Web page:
A Distinction Can Be Made Between Forensic Watermarking And Apparent Watermarking

video watermarking

There are two different types of video watermarking solutions: forensic watermarking and visual watermarking. Both of these types of watermarking can stop the illegal recording of DRM-protected content on a camcorder. The process of embedding data into digital content in such a way that it can be recovered in its original form despite the fact that the content itself may have been altered in some way is referred to as watermarking. A forensic watermark, also known as a digital watermark, is a code or a set of characters that is embedded into a digital document, video, audio, or image as well as a programme. This allows for the one-of-a-kind identification of the content creator as well as the user who is authorised to access the content.

Content that has been forensically watermarked ought to be totally distinct from identical content that does not have a watermark. An efficient method of forensic watermarking should not only be able to store a substantial payload, but it should also be impossible to delete or alter the watermark without also compromising the integrity of the original content. The process of forensic video watermarking typically consists of a few basic steps, such as video encoding, embedding of identifiers to the encoded content, distribution to the intended audience, capturing and monitoring of leaked content, and finally extraction of the embedded identifiers to detect the source of leakage. All of these steps are necessary in order for the process to work.

Operator marks, also known as distributor marks, and session marks are two distinct types of forensic watermarks that can be distinguished from one another by the individual who is responsible for inserting the watermark into the medium. A session mark is introduced by the service provider in order to track the end-user information, whereas an operator mark is inserted by the content owner and is used to track the distribution of the material. Both of these marks are used to track how the content is used. The digital media sector could benefit from the implementation of forensic watermarking of video footage in a few different ways. It can be applied to pre-release content as a static mark in order to prevent their leaking; it can be applied to digital cinema in order to track illegal recording; and it can be applied to over-the-top video on demand (OTT-VOD) content in order to identify subscribers.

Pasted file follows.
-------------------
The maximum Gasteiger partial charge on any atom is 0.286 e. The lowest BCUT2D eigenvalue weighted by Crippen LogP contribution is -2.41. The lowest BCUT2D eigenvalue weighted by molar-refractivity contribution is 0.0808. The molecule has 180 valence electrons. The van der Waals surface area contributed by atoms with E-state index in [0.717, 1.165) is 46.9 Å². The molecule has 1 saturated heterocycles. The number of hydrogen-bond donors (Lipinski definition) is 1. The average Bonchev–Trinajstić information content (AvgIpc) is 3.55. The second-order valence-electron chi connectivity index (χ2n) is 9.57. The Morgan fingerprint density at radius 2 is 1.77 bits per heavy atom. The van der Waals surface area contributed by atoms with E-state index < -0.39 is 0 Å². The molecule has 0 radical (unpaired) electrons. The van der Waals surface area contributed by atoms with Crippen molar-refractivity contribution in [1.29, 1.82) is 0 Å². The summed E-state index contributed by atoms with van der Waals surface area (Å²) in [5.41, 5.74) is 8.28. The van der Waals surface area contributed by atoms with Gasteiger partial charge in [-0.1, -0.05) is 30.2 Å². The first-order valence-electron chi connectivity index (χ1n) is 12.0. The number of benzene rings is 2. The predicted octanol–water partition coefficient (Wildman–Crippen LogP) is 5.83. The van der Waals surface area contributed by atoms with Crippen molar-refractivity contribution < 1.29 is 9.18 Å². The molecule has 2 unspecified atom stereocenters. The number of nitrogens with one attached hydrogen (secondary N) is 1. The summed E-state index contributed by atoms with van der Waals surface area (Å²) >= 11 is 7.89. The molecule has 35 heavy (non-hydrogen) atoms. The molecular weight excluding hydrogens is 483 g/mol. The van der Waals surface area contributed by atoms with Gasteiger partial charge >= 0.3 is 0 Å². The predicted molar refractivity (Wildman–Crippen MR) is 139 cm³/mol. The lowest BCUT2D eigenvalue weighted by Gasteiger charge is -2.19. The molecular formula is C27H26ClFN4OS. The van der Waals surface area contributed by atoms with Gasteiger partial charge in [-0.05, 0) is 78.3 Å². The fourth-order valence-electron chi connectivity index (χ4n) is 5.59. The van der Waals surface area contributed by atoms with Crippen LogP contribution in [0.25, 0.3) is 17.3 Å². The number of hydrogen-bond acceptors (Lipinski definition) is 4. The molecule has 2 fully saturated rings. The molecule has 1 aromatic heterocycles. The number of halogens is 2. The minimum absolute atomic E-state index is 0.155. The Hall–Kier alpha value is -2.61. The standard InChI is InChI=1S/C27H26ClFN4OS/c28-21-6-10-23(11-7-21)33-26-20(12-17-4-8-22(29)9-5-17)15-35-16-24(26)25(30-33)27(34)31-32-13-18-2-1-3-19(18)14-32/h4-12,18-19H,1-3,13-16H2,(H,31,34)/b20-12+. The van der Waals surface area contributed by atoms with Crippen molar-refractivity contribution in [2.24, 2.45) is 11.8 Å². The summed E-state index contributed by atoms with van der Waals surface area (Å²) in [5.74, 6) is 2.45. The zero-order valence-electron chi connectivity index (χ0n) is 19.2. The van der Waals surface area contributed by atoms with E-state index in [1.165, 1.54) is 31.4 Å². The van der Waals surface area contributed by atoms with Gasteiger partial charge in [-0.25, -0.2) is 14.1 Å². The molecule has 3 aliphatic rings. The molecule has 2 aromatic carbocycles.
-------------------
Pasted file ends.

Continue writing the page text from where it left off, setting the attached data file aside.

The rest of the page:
The process of Visible watermarking, on the other hand, involves superimposing a discernible logotype or textual information or both on top of the original content. This type of watermarking is typically used to indicate ownership of the content. In general, a visible watermark may lower the commercial value of the content or hinder the user experience; nevertheless, there are a few situations in which a permanent visible watermark is a more appropriate choice than an alternative that does not include a visible watermark. Digital libraries, the dissemination of material within an organisation or to suppliers as pre-production work, electronic commerce, and digital presses are some of the most important places where a visible watermark can be utilised. There is a standard procedure that is followed when inserting visible watermarks into video files. The video is initially read in the.avi format, and then it is broken down into its component frames. After that, the image on the frames is cut up into three planes, and the company logo is placed within the frames. After that, the images are once more transformed into frames, and a video output is written. While the existence of clearly visible creator information or a logo on digital work cannot totally prevent misuse, it can undoubtedly discourage the use of the content in an unlawful manner.